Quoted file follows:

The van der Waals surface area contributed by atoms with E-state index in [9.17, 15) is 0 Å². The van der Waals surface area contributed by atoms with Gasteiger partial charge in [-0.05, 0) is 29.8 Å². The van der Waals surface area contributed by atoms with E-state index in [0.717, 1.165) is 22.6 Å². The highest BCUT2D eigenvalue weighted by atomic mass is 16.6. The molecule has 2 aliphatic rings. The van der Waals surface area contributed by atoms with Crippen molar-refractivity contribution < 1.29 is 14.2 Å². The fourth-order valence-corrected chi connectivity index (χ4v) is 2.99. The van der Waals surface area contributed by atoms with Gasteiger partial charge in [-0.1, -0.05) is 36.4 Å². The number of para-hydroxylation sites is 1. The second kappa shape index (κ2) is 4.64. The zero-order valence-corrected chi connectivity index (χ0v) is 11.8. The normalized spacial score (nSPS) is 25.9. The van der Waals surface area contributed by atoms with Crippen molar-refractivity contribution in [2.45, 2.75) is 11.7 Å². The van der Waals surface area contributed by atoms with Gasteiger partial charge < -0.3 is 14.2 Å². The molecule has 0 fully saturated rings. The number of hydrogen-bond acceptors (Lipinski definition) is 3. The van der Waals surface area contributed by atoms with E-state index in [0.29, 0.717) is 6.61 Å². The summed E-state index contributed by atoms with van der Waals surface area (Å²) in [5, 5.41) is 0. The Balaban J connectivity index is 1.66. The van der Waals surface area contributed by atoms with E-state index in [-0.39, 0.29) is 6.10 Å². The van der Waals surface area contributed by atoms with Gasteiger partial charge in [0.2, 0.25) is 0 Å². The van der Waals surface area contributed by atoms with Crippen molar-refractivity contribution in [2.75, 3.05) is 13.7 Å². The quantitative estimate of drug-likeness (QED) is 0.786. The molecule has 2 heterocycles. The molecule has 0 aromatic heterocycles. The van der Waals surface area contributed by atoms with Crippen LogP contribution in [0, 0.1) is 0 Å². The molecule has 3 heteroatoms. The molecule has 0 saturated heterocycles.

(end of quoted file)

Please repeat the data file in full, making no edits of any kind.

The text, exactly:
The van der Waals surface area contributed by atoms with E-state index in [9.17, 15) is 0 Å². The van der Waals surface area contributed by atoms with Gasteiger partial charge in [-0.05, 0) is 29.8 Å². The van der Waals surface area contributed by atoms with E-state index in [0.717, 1.165) is 22.6 Å². The highest BCUT2D eigenvalue weighted by atomic mass is 16.6. The molecule has 2 aliphatic rings. The van der Waals surface area contributed by atoms with Crippen molar-refractivity contribution < 1.29 is 14.2 Å². The fourth-order valence-corrected chi connectivity index (χ4v) is 2.99. The van der Waals surface area contributed by atoms with Gasteiger partial charge in [-0.1, -0.05) is 36.4 Å². The number of para-hydroxylation sites is 1. The second kappa shape index (κ2) is 4.64. The zero-order valence-corrected chi connectivity index (χ0v) is 11.8. The normalized spacial score (nSPS) is 25.9. The van der Waals surface area contributed by atoms with Crippen molar-refractivity contribution in [2.45, 2.75) is 11.7 Å². The van der Waals surface area contributed by atoms with Gasteiger partial charge < -0.3 is 14.2 Å². The molecule has 0 fully saturated rings. The number of hydrogen-bond acceptors (Lipinski definition) is 3. The van der Waals surface area contributed by atoms with E-state index in [0.29, 0.717) is 6.61 Å². The summed E-state index contributed by atoms with van der Waals surface area (Å²) in [5, 5.41) is 0. The Balaban J connectivity index is 1.66. The van der Waals surface area contributed by atoms with E-state index in [-0.39, 0.29) is 6.10 Å². The van der Waals surface area contributed by atoms with Gasteiger partial charge in [0.2, 0.25) is 0 Å². The van der Waals surface area contributed by atoms with Crippen molar-refractivity contribution in [2.75, 3.05) is 13.7 Å². The quantitative estimate of drug-likeness (QED) is 0.786. The molecule has 2 heterocycles. The molecule has 0 aromatic heterocycles. The van der Waals surface area contributed by atoms with Crippen LogP contribution in [0, 0.1) is 0 Å². The molecule has 3 heteroatoms. The molecule has 0 saturated heterocycles.